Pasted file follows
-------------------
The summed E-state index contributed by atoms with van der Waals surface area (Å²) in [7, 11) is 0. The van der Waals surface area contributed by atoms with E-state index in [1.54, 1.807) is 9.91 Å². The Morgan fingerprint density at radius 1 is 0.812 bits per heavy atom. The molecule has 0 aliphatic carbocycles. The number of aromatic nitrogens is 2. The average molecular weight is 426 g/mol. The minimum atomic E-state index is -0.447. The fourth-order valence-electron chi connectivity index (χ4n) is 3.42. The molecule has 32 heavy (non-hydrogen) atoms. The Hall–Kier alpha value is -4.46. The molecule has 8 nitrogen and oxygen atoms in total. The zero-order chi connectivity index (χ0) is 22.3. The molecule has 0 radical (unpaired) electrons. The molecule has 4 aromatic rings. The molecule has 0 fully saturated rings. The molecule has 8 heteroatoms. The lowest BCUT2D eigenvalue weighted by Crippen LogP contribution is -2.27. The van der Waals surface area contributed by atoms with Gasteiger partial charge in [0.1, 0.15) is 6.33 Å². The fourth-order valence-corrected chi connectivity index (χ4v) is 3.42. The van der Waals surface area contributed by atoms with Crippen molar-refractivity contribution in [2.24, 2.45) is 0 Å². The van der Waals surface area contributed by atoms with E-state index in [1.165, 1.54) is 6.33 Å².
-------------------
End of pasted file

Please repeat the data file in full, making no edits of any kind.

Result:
The summed E-state index contributed by atoms with van der Waals surface area (Å²) in [7, 11) is 0. The van der Waals surface area contributed by atoms with E-state index in [1.54, 1.807) is 9.91 Å². The Morgan fingerprint density at radius 1 is 0.812 bits per heavy atom. The molecule has 0 aliphatic carbocycles. The number of aromatic nitrogens is 2. The average molecular weight is 426 g/mol. The minimum atomic E-state index is -0.447. The fourth-order valence-electron chi connectivity index (χ4n) is 3.42. The molecule has 32 heavy (non-hydrogen) atoms. The Hall–Kier alpha value is -4.46. The molecule has 8 nitrogen and oxygen atoms in total. The zero-order chi connectivity index (χ0) is 22.3. The molecule has 0 radical (unpaired) electrons. The molecule has 4 aromatic rings. The molecule has 0 fully saturated rings. The molecule has 8 heteroatoms. The lowest BCUT2D eigenvalue weighted by Crippen LogP contribution is -2.27. The van der Waals surface area contributed by atoms with Gasteiger partial charge in [0.1, 0.15) is 6.33 Å². The fourth-order valence-corrected chi connectivity index (χ4v) is 3.42. The van der Waals surface area contributed by atoms with Crippen molar-refractivity contribution in [2.24, 2.45) is 0 Å². The van der Waals surface area contributed by atoms with E-state index in [1.165, 1.54) is 6.33 Å².